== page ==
What kind of Diaspora minister was Naftali Bennett?

Under his auspices, the Israeli government invested millions in Jewish communities around the world.

By ZVIKA KLEIN
April 18, 2019 21:25
4 minute read.
NAFTALI BENNETT: Trump plan is a ‘key issue in the campaign’

NAFTALI BENNETT: Trump plan is a ‘key issue in the campaign’. (photo credit: MARC ISRAEL SELLEM/THE JERUSALEM POST)

 
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Up until six years ago, the Israeli government kept on saying how important it was to connect to millions of Jews outside of Israel, but the Jewish world wasn’t really taken seriously. I won’t ignore the fact that the Israeli government invested millions in projects such as Birthright and Masa, but the average Knesset member or official had no real conception that there actually is a rich Jewish life overseas. When speaking about “Diaspora issues,” most Knesset members or ministers would really mean to focus on aliyah.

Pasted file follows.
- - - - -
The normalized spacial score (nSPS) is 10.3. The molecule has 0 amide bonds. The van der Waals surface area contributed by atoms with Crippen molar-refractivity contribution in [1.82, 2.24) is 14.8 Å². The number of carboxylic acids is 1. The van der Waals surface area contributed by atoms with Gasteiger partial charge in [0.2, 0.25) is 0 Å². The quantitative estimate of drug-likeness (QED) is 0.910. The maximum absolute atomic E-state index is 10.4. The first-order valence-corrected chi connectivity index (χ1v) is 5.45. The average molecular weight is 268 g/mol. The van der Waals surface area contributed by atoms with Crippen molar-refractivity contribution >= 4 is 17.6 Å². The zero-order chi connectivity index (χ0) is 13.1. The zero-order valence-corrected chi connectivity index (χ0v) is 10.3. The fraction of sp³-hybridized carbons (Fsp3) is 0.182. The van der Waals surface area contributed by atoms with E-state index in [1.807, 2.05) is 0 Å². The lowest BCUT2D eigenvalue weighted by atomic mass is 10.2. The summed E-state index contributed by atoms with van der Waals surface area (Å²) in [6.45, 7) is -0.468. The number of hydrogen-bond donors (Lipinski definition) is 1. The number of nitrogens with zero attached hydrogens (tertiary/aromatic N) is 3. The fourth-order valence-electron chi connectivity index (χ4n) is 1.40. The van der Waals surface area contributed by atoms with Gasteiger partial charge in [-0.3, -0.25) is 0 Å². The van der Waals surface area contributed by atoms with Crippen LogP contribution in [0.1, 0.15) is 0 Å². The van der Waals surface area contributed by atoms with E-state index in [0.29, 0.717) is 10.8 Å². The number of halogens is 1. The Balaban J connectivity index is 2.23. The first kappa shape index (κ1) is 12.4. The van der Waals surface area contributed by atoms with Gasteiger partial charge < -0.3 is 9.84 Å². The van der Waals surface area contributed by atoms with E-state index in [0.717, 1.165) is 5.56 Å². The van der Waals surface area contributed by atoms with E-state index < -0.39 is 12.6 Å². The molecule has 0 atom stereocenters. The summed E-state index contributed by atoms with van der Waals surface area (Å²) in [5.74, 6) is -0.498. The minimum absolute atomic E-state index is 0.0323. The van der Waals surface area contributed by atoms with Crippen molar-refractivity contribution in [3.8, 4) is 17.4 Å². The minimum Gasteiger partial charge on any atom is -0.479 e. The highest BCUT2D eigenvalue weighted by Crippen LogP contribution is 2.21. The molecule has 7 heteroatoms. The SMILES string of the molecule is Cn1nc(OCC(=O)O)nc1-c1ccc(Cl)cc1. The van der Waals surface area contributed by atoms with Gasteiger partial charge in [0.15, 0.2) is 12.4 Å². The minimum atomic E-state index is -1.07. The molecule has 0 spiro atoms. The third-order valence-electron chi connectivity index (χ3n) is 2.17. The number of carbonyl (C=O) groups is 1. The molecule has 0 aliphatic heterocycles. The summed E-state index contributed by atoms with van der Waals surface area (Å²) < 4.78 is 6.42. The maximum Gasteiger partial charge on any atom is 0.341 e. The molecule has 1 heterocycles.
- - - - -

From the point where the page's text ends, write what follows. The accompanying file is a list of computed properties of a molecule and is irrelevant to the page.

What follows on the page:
But six years ago, something changed: Naftali Bennett was elected as chairman of the Bayit Yehudi, a National Religious political party, and decided to ask for the Diaspora Ministry. Even though most of Bennett’s voters didn’t really care about Jews around the world (who are not considering aliyah), he stuck to it. He insisted on investing in the Jewish world because it was something that he totally believed in, something that was in his kishke. As a son of North American olim who were not even close to being right-wing, he really got it: he understood the Jewish world; and what he understood before all of the other ministers is the following: Most Diaspora Jews are not considering aliyah to Israel, therefore Israel needs to change the current paradigm. The term Bennett used in all of his speeches about this shift was the “Wallet”: if once Jews around the world were Israel’s “wallet,” raising money to establish a Jewish state, now the roles have reversed, and Israel should be the Jewish world’s “wallet.”